What 2 tips would you share?

It’s almost 18 months since the regional hub first came together in DCU. There have been some interesting, positive outputs from you all during that time. If you had to cherry pick just 2 things you’d share with others based on your own school context, what would they be?

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7 Responses to What 2 tips would you share?

  1. Nigel says:

    Involve a small group, or team, from the start. This shares the workload and helps get your message out more efficiently.

    Be encouraging and supportive to all staff members. Changes and new technology can often be met with resistance or hesitancy, and you’re the now people will look to.

  2. hublinkie says:

    I agree with Nigel, a team will help you feel supported. Think it’s good idea to call the team an eLearning Team to help put the emphasis on learning rather than ICT. I liked how Gearóid’s school team (in a primary school) was drawn from the whole staff with a member from each class group as well as the principal. This ensures a ‘filter-out’ approach when the team member from a class group returns to class group meetings as she/he can discuss and plan for the needs of their own students and classes.
    In a post-primary school, eLearning Team members could be drawn from each subject department and of course the principal should always be a Team member!

  3. aelsacarroll says:

    I agree with Nigel’s tips, and mine are fairly similar.

    Start small – If you are trying to make school-wide change, it’s important not to alienate students or staff at the very beginning. Small-scale ideas that actively improve teaching and learning will open people up to e-learning. This can be built upon from year to year, as everyone gains confidence.

    Get the word out – Whether it’s getting the Principal to mention e-learning in staff meetings, sharing ideas on a notice-board, or even casually chatting in the staffroom – promotion is your friend! I’ve learned so much from other teachers and discovered that there is wonderful ICT integration happening in classrooms that no-one even knew about.

  4. anualmm says:

    I agree with both Nigel and Aelsa, and at the risk of repeating them, I would say start small.
    A few interested teachers to start with can help get a project embedded in a school. Potential problems can be ironed out before rolling out to the whole school. We found that once a number of teachers were engaged with the project others began to become curious about what was going on and wanted to become involved.
    The second thing I would suggest is setting up an E-Learning team. A small group of like minded individuals, preferably including the Principal, who can plan and drive ICT change and improvement in the school.

  5. sjayc says:

    A bit late but I would agree with all the above, in terms of roll out, spotting potential pitfalls and nearly guaranteeing success- Start Small.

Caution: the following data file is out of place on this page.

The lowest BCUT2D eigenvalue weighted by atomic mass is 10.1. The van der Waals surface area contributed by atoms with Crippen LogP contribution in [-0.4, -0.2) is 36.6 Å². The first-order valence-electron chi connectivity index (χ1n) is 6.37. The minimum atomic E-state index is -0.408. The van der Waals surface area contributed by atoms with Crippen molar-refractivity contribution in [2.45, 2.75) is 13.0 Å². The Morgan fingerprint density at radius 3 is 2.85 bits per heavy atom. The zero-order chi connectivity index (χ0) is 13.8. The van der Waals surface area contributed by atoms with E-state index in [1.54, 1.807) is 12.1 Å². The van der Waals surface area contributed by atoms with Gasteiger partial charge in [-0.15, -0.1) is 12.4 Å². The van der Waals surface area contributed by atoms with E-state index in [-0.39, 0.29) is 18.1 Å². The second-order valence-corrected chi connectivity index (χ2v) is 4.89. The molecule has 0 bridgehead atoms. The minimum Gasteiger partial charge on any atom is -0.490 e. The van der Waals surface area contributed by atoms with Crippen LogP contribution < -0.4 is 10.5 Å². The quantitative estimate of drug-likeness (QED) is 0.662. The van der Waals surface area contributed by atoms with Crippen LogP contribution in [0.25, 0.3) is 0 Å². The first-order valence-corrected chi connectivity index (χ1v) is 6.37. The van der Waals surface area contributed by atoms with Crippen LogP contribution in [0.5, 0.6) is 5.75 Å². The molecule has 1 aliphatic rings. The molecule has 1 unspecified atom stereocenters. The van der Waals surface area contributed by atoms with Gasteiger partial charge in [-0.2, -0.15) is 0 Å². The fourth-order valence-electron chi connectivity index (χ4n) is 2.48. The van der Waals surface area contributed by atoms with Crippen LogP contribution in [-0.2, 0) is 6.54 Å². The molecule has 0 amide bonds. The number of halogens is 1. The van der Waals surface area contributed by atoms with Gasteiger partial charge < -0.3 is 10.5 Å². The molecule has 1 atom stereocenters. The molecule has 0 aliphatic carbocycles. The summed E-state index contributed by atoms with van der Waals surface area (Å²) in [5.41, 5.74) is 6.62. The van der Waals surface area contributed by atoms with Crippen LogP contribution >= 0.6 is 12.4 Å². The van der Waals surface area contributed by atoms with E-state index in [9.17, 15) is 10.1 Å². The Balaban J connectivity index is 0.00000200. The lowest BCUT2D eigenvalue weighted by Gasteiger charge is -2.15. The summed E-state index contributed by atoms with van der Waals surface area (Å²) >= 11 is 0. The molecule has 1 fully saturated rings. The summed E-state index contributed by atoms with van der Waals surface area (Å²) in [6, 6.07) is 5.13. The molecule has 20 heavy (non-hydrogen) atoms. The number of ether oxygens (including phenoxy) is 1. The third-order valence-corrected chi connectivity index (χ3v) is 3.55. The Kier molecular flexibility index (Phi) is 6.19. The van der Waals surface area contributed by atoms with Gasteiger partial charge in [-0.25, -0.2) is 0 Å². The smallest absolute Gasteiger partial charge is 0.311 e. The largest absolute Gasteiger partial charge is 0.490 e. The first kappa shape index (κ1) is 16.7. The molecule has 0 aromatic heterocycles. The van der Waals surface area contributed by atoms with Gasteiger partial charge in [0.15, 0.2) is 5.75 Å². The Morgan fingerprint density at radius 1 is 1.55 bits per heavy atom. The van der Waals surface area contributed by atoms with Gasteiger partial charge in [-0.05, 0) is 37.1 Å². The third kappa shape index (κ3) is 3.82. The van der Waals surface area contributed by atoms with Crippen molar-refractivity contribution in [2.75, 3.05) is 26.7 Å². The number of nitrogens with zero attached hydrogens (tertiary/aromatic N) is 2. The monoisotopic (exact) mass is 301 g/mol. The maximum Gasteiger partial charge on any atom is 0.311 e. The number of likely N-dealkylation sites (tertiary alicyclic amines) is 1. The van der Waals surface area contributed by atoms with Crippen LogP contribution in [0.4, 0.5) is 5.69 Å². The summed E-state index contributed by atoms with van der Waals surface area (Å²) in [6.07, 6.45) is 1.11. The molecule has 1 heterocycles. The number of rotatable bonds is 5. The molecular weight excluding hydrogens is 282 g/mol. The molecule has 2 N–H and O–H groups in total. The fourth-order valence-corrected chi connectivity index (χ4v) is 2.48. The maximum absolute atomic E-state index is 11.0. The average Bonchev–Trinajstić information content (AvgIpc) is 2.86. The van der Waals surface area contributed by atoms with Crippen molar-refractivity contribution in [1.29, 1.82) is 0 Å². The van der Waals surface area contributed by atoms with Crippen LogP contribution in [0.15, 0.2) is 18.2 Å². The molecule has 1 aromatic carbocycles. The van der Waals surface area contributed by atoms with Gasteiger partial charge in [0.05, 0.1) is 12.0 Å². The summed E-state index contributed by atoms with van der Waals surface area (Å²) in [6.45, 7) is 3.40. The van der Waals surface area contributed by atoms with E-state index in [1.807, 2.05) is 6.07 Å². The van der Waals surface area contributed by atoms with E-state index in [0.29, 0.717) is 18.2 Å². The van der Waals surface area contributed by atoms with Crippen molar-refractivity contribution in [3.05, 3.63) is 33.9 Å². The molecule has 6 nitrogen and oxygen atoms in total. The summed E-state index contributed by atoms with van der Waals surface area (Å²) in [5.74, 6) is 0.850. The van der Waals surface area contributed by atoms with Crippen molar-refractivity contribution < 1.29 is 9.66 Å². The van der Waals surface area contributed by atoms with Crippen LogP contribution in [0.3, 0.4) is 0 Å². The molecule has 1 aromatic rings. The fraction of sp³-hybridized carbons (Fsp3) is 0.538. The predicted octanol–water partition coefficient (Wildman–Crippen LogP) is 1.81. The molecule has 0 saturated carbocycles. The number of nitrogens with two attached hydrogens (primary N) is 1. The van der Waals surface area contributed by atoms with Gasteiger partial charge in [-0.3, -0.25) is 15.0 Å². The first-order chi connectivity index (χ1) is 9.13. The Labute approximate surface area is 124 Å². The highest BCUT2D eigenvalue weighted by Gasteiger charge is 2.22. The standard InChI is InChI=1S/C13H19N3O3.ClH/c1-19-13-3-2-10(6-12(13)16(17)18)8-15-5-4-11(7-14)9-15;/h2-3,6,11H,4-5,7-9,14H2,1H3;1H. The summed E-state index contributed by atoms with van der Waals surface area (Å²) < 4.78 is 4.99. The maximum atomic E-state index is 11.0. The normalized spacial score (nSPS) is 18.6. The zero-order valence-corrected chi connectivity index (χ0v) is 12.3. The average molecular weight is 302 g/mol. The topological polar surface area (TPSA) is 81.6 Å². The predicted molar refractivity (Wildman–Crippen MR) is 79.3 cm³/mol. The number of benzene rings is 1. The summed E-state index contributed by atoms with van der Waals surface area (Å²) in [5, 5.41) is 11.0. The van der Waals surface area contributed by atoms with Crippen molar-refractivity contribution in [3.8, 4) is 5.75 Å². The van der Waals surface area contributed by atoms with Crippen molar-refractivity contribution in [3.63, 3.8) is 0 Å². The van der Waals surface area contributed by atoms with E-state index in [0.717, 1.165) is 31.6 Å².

In terms of ensuring back-up and support and that it doesn’t all fall to you when there are problems- teamwork- an elearning team can even be two people just so long as you have someone else to bounce ideas off.
    Another two that struck me were Look outside your own school- the living schools lab is a great place to get advice and tips from people who have done it before.
    Ask for help- always ask for help and or clarification- sometimes you can assume people are really too busy to help or give advice but you never kbnow- people can only say no and sometimes they are delighted that you thought of them. Also the other member schools can also give great advice even if they seem like they are involved in lots of other projects they can be again delighted to give you a dig out or point you in the right direction.
    Ireland is a small place especially when it comes to technology in the classroom and I know sometimes I feel like I have people on my elearning team who aren’t in my school and some of them I have never met in real life, through PDST contacts, or the twitterchat #edchatie and the CESI( computers in Education Society of Ireland) as well as others from the LSL chat and further afield.

  6. Kieran Carey says:

    I agree with both Nigel and Sarah-Jayne. Starting off with a small scale can help iron out any issues with the new system. If you have a good team to start off with the will help sort out issues before it is rolled out to the whole school. The other tip which I feel is very important is to look outside your school. See if other schools have trying to implement the system you want to go with. Ask questions on different forums about the system or issues you have found. I feel by getting the principal or deputy principal on board at the start is a big plus. If they are on board they will help push the whole school to your goal. I also feel that informing the other teachers on changes speeds up the transition of the new idea. Communication is key to ensure that the idea is successful.

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